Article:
Education money, school choice top Nevada Legislature

Nevada Legislature

Nevada Legislature

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With a historic budget surplus and schools strapped for resources, Nevada’s biennial legislative session will feature proposals for unprecedented spending on public education and school choice measures.

The stakes are high as Nevada looks to craft a two-year plan to improve educational outcomes that historically have placed the state toward the bottom of national rankings.

The debate mirrors those playing out across the country as Republican Gov. Joe Lombardo and the Democratic-controlled Legislature jockey for center stage and barter over funding levels and policy changes during the next four months.

While cautiously optimistic, Democratic Assembly Education Committee Chair Shannon Bilbray-Axelrod said many of Lombardo’s plans are still vague at the moment.

“I look forward to a robust conversation,” she said. “But the devil is always in the details.”

Lombardo has acknowledged some criticism of “throwing money” at the public school system. Still, the governor said during a recent forum that funding is needed to address what he called an “aging infrastructure.” That includes improving student-teacher ratios, providing more resources for students and a proposed $30 million in scholarships for aspiring teachers, amid a shortage.

Under a new funding formula approved during former Democratic Gov. Steve Sisolak’s final term, much of the funding will be tailored to local school districts.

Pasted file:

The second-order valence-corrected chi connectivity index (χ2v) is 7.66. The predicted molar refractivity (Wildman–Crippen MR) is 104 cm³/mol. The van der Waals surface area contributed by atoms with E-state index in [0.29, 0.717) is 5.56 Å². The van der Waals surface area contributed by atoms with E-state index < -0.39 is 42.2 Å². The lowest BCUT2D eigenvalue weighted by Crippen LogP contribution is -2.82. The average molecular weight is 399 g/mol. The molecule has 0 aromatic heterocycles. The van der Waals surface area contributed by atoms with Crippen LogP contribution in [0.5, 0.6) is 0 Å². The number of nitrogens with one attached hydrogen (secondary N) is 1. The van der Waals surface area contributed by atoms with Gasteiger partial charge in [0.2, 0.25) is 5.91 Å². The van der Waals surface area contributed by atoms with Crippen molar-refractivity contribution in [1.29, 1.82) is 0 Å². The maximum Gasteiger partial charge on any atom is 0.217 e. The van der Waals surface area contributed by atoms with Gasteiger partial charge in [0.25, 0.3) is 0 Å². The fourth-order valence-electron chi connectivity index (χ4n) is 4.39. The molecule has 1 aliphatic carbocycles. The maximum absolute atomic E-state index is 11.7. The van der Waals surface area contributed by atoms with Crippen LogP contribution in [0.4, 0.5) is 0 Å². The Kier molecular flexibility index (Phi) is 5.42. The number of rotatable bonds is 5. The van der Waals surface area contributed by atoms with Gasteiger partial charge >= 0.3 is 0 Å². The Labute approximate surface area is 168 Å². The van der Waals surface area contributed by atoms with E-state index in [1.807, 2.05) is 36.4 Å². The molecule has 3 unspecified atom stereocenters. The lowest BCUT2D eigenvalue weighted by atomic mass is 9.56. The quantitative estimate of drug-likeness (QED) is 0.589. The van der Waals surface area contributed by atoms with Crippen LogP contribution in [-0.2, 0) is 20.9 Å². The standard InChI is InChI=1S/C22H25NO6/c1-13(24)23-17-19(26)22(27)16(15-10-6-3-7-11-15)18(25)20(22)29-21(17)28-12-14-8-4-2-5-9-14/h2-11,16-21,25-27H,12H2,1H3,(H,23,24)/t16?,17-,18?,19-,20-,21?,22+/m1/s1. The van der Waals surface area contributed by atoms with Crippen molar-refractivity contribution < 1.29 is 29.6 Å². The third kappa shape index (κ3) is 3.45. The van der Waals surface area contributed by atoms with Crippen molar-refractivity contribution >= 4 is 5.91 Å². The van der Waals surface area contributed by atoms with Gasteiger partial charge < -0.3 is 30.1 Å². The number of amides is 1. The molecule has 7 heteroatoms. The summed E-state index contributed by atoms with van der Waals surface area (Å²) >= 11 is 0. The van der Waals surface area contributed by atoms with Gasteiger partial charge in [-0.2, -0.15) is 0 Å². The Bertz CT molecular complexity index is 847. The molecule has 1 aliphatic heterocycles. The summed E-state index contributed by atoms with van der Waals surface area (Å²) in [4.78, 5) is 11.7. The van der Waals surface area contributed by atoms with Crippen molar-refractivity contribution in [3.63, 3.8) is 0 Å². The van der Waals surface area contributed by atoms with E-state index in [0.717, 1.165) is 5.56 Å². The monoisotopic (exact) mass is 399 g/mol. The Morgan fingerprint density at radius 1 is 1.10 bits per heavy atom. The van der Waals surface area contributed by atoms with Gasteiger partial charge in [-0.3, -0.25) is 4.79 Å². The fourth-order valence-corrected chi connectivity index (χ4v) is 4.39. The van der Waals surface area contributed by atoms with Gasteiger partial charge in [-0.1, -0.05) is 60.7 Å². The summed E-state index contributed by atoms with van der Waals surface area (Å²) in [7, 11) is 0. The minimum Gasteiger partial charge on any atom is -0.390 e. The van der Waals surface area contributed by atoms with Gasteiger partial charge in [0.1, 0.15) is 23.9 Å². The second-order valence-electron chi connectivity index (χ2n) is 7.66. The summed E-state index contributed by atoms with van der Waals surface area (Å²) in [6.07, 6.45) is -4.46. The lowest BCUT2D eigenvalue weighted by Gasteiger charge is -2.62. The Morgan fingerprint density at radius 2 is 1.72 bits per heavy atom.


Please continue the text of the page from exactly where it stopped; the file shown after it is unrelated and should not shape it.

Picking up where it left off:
Lombardo has insisted that the funding comes with strings attached, threatening “systemic change” in K-12 leadership if improvements aren’t made.

Lombardo’s $2 billion education budget as it stands would increase per-pupil spending by about $2,000. He’s also advocating to restore parts of a “Read by Grade Three” program that holds back third graders who don’t read at grade level. He wants to repeal a restorative justice law that pushes non-punitive intervention and makes it harder to expel students. Critics say it limits school officials from disciplining students who cause violence.

Lombardo will also attempt a balancing act of pushing for increased school choice with a Democratic-controlled Legislature. Traditionally opposed by teachers unions and Democrats, school choice generally refers to taxpayer-funded programs to help parents pay for other educational options including private or charter schools, home-schooling or hybrid models, although it can take many forms.

School-choice proponents say it’s better for funding to follow students in order to give them wider options. Opponents warn that using public funds for private schools will gut already resource-strapped public schools.

Lombardo’s two main proposals include creating the Office of School Choice and putting $50 million toward Opportunity Scholarships, a program passed by the Republican-controlled Legislature in 2015 that allows businesses to receive tax credits on donations that go toward private school tuition of mostly low-income students.